Notebookcheck

Qualcomm Snapdragon 8180 for Windows 10 on ARM shows up on Geekbench

The Snapdragon 8180/1000 is said to offer a 15W TDP envelope. (Source: Qualcomm)
The Snapdragon 8180/1000 is said to offer a 15W TDP envelope. (Source: Qualcomm)
A Geekbench entry has surfaced for a new Qualcomm SoC and a closer examination reveals that this is indeed the Snapdragon 8180 SoC that was rumored to be in development exclusively for Windows 10 on ARM notebooks. The Snapdragon 8180 was originally referred to as the Snapdragon 1000 and it offers a higher 15W TDP envelope to power typical mainstream computing tasks. The initial benchmark scores, however, are not very convincing.

Qualcomm announced the Snapdragon 850 SoC for Windows 10 on ARM PCs at Computex 2018 but we have been hearing rumors about a possible Snapdragon 1000 in the works. Now, a Geekbench listing of what is supposedly the Snapdragon 1000 has surfaced implying that internal benchmarking of this chip could have started. 

The Geekbench listing shows a Qualcomm MTP on a PC with 8 GB RAM running Windows 10 Home 32-bit. While the CPU model is not directly evident, the BIOS listing (highlighted in green) shows the reference 'SC8180' implying this could indeed be Snapdragon 1000 aka 8180. Earlier this week, we reported that Qualcomm is likely to opt for a new nomenclature to differentiate its smartphone and Windows 10 on ARM offerings. The next Snapdragon SoC for smartphones is already in the hands of OEMs and is said to go by the name 'SM8150' while the ARM notebook offering is apparently being referred to as the 'SCX8180'. The Snapdragon 8180, which was earlier internally referred to as the 'SDM1000', is said to be an octa-core 15W TDP chip based on a modified ARM Cortex A75 or A76 architecture so as to be more capable for typical Windows workflows, which the current crop of Snapdragon SoCs don't particularly excel at.

In this particular benchmark, we see that the SoC has posted a single-core score of 1392 and a multi-core score of 4286. Even while considering the fact that these are early figures, honestly, they are not that great. A 10W quad-core Pentium Silver J5005 (2113 single-core and 6368 multi-core) or even the 6W dual-core Intel Pentium Gold 4415Y used in the Microsoft Surface Go (2064 single-core and 4117 multi-core) shows nearly 1.5x more performance. This again, serves to illustrate the shortcomings of benchmarks run under emulation as we've outlined in our Windows 10 on ARM opinion piece earlier. Unless native ARM64 benchmarks are developed, evaluating Qualcomm's offerings with respect to traditional x86 ULV CPUs is akin to an apples to oranges comparison. That said, the Snapdragon 8180 does post significantly higher scores than the Snapdragon 835 used in the Asus NovaGo TP370QL (911 single-core and 3278 multi-core).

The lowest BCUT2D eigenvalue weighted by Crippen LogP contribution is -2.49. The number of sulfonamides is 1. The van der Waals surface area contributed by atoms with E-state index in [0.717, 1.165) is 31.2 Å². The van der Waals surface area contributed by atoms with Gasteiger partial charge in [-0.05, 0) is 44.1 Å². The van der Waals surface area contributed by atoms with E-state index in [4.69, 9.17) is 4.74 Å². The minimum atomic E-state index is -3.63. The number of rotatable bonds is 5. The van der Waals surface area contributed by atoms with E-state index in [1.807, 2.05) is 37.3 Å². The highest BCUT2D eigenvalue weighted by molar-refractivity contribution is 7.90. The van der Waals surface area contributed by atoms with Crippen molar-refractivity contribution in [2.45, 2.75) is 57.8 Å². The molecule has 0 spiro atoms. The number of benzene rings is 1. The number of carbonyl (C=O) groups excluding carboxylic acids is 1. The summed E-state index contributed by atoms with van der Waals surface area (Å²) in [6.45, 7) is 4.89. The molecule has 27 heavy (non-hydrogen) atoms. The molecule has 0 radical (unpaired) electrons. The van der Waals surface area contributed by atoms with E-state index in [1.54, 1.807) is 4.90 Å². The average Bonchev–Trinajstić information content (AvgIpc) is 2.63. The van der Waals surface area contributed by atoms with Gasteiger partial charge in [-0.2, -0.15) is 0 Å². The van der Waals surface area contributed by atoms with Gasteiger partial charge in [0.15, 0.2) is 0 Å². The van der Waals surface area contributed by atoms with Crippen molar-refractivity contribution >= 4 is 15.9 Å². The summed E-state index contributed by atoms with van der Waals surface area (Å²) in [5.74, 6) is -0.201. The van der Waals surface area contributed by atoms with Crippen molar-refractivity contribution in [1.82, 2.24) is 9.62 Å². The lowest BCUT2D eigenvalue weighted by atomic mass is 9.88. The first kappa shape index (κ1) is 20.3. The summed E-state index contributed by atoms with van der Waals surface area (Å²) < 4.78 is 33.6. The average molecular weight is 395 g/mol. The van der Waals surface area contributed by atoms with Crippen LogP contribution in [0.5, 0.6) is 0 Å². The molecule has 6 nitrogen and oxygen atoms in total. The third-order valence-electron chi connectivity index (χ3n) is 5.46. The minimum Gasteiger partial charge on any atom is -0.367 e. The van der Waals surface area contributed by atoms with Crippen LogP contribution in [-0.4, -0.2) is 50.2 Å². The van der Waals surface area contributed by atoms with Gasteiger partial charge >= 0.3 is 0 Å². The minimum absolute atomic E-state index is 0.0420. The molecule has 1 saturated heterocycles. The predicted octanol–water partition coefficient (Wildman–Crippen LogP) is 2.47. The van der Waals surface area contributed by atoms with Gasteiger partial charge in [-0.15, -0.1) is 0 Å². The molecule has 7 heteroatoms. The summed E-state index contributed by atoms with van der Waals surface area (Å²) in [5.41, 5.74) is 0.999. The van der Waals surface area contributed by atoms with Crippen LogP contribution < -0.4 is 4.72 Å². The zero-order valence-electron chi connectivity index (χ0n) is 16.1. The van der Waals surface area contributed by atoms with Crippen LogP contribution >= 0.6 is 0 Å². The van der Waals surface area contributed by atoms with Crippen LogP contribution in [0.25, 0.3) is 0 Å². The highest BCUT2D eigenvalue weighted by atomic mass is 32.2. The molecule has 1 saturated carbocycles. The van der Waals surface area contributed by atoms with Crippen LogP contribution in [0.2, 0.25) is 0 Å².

The Snapdragon 8180 is expected to be announced during CES 2019 and OEMs such as Asus, Dell, HP, and Lenovo are already hard at work to release new Windows 10 on ARM devices powered by the new SoC next year.

Working For Notebookcheck

Are you a techie who knows how to write? Then join our Team! Especially English native speakers welcome!

Currently wanted: 
News and Editorial Editor - Details here

Geekbench listing of the Snapdragon 1000. Note the SC8180 highlighted in green. (Source: Winfuture)
Geekbench listing of the Snapdragon 1000. Note the SC8180 highlighted in green. (Source: Winfuture)

Source(s)

Winfuture (German)

+ Show Press Release
Read all 2 comments / answer
static version load dynamic
Loading Comments
Comment on this article
Please share our article, every link counts!
> Notebook / Laptop Reviews and News > News > News Archive > Newsarchive 2018 08 > Qualcomm Snapdragon 8180 for Windows 10 on ARM shows up on Geekbench
Vaidyanathan Subramaniam, 2018-08-29 (Update: 2018-08-30)
Vaidyanathan Subramaniam
Vaidyanathan Subramaniam - News Editor
I am a cell and molecular biologist and computers have been an integral part of my life ever since I laid my hands on my first PC which was based on an Intel Celeron 266 MHz processor, 16 MB RAM and a modest 2 GB hard disk. Since then, I’ve seen my passion for technology evolve with the times. From traditional floppy based storage and running DOS commands for every other task, to the connected cloud and shared social experiences we take for granted today, I consider myself fortunate to have witnessed a sea change in the technology landscape. I honestly feel that the best is yet to come, when things like AI and cloud computing mature further. When I am not out finding the next big cure for cancer, I read and write about a lot of technology related stuff or go about ripping and re-assembling PCs and laptops.